Today we stopped for lunch in a place that I don’t even think has a nameÃ¯Â¿Â½ the place was deserted, a few out building and petrol pumps. There was however a shopÃ¯Â¿Â½ well the shop was just shack, with an open hatch and a counter. There was a sign saying ‘Ring the bell for service’. That was next to another sign that said, ‘Charge for stupid Questions $3, Charge for stupid questions and a stupid answer $5’. Not knowing the criteria of a stupid question, none of us dared to ring the bell.
We left our lunch spot and carried on till we hit the Stuart Highway that runs North to South, down the middle of the country. As we approached the McDonnell Ranges, we could see the divide between the East and West of the Ranges. We passed though this gap to find ourselves in Alice Springs by dusk. It had been quite a journey. I had given me a good impression of what ‘Outback’ actually means.
That evening, as part of the tour, we all had a free meal together at Malanka’s Hostel. There was also a happy hour so as you can imagine, we drank beer and reflected on our Outback Adventure.
Alice Springs was first established as a Telegraph Station and is still one of the most isolated towns in the world. The Todd River runs the length of the town and is named after the designer of the telegraph system, Charlie Todd. Alice Springs is named after his wifeÃ¯Â¿Â½ Alice. There is a pool of water near the Old Telegraph Station that was mistaken as a natural spring, hence the Spring in Alice Spring’s. In fact it is the outflow of trapped water underneath the rocky outcrop to one side of the pool. The Old Telegraph Station is now a museum. It is worth checking it out although those less interested in Pioneer History may find it a little boring. However, you’ve come all this way so you might as well get some history in to you.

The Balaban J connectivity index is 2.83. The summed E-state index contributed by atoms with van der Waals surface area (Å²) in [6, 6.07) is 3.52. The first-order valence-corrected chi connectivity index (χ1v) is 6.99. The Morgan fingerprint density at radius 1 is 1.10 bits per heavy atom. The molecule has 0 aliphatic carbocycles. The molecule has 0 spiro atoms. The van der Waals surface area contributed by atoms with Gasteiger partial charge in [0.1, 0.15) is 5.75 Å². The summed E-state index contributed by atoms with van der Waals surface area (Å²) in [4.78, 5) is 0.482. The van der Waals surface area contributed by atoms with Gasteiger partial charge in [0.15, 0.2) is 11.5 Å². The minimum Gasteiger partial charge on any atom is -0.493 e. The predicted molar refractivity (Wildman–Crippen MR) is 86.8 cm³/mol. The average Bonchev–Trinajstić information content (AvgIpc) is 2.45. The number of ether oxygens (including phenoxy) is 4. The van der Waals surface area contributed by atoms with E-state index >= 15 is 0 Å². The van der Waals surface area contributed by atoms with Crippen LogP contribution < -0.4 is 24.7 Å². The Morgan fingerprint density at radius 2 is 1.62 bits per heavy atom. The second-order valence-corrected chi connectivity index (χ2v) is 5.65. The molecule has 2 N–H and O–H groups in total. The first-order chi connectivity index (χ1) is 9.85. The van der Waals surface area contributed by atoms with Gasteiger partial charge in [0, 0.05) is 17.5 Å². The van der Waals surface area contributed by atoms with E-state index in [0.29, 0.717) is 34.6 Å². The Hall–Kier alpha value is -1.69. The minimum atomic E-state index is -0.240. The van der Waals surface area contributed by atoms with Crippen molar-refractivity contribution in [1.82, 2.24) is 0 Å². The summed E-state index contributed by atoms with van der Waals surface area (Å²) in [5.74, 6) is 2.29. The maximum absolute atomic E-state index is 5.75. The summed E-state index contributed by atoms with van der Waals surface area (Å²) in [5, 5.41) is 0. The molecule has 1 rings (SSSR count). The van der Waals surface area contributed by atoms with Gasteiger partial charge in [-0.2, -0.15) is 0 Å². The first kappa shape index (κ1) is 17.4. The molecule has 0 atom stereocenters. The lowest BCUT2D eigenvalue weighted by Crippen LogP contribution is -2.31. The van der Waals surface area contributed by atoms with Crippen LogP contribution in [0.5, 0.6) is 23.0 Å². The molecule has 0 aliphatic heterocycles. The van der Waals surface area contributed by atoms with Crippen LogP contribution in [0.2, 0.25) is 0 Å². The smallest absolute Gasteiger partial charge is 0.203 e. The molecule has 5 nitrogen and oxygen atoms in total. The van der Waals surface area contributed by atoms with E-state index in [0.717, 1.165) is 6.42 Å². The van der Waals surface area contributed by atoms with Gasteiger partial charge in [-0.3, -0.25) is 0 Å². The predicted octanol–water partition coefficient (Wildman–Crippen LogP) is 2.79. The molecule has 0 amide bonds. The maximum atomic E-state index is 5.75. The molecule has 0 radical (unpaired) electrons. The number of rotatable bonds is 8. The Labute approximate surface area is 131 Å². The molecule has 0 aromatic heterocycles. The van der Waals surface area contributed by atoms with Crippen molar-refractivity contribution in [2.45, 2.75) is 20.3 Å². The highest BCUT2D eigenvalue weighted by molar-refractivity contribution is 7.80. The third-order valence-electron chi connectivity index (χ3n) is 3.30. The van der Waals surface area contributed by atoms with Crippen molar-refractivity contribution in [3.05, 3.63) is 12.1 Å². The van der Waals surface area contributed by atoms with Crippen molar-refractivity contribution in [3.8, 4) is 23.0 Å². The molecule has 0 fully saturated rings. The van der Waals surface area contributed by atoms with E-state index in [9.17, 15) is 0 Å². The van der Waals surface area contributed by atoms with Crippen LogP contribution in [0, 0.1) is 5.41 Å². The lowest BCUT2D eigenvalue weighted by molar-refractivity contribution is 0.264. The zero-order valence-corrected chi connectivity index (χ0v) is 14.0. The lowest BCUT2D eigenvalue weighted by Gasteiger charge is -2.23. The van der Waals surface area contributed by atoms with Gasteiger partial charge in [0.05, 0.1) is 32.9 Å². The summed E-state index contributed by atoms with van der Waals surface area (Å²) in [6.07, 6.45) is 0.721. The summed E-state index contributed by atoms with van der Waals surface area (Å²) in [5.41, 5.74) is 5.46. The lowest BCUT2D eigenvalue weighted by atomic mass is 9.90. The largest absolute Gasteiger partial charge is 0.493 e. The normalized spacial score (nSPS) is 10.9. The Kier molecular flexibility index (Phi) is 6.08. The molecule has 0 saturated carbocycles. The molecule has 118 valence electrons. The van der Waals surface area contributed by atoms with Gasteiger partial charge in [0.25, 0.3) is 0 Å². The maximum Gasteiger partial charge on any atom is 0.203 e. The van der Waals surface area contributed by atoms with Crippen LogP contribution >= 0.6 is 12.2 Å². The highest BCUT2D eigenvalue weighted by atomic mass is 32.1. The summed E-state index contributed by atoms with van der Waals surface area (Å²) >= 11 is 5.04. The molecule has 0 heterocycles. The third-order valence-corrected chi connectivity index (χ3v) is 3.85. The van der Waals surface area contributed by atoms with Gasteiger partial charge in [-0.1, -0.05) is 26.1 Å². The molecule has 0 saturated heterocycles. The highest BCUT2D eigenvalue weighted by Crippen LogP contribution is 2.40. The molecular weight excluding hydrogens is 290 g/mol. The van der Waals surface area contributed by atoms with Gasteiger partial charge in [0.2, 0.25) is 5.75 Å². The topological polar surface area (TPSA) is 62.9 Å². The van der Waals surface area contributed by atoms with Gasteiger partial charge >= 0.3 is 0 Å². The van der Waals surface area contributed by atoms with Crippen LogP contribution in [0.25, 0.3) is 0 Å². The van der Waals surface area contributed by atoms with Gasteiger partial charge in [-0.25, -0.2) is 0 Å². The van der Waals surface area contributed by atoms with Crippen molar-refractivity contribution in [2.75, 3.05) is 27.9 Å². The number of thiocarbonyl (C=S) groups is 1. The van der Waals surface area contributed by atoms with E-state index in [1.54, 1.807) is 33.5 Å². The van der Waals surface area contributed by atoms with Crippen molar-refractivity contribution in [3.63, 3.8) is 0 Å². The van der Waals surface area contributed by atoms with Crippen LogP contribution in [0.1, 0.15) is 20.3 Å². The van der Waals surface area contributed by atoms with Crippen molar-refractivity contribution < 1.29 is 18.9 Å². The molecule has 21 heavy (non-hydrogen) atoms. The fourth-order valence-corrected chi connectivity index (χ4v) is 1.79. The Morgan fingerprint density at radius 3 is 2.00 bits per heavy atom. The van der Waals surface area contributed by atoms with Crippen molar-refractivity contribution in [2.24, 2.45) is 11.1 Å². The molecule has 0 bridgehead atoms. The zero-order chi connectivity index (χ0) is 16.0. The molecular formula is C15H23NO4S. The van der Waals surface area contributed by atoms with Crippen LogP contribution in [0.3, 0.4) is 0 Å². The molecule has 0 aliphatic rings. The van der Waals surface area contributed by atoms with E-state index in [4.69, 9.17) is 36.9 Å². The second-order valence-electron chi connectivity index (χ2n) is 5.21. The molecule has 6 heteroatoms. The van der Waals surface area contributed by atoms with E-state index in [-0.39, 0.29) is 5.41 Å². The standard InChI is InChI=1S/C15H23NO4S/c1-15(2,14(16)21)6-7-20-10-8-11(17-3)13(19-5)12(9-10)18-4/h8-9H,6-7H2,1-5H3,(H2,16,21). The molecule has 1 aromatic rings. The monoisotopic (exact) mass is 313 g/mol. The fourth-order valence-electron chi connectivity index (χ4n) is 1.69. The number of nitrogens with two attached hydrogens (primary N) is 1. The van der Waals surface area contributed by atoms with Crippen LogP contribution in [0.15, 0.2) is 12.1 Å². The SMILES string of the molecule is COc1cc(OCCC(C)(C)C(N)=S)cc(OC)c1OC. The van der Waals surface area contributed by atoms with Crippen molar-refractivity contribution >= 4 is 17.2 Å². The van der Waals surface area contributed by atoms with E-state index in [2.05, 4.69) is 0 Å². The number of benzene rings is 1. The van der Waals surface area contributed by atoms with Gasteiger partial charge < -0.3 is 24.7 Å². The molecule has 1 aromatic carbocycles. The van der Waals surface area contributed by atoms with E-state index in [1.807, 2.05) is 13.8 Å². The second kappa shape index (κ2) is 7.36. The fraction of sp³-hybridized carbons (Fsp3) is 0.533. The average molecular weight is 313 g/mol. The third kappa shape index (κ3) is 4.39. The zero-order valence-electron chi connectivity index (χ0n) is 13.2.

The town it’s self has everything you’d expect of any well-established town. There is a large community of Aboriginal people that are very visible on the streets. You may wonder why they are just hanging around. If you have been in Australia some time you may have even heard many negative comments about the Aboriginal people. Petrol sniffing and alcoholism is present, but the bottom line is that these issues are present in all societies and the Aboriginal community on a whole is undeserved of derogatory labels. The culture shock between white and black in Australia is still going on – since Europeans came here two hundred years ago, a whole culture was displaced, yet understanding is still not forth coming.
As a traveller you have nothing to fear from Aboriginals, you probably won’t even come into contact with them. However, should you get a chance to meet them and learn about their culture, I would strongly urge you to take it. I did in South Australia with the ‘Iga Warta’ people and it was the most enlightening experience of my whole Australian adventure.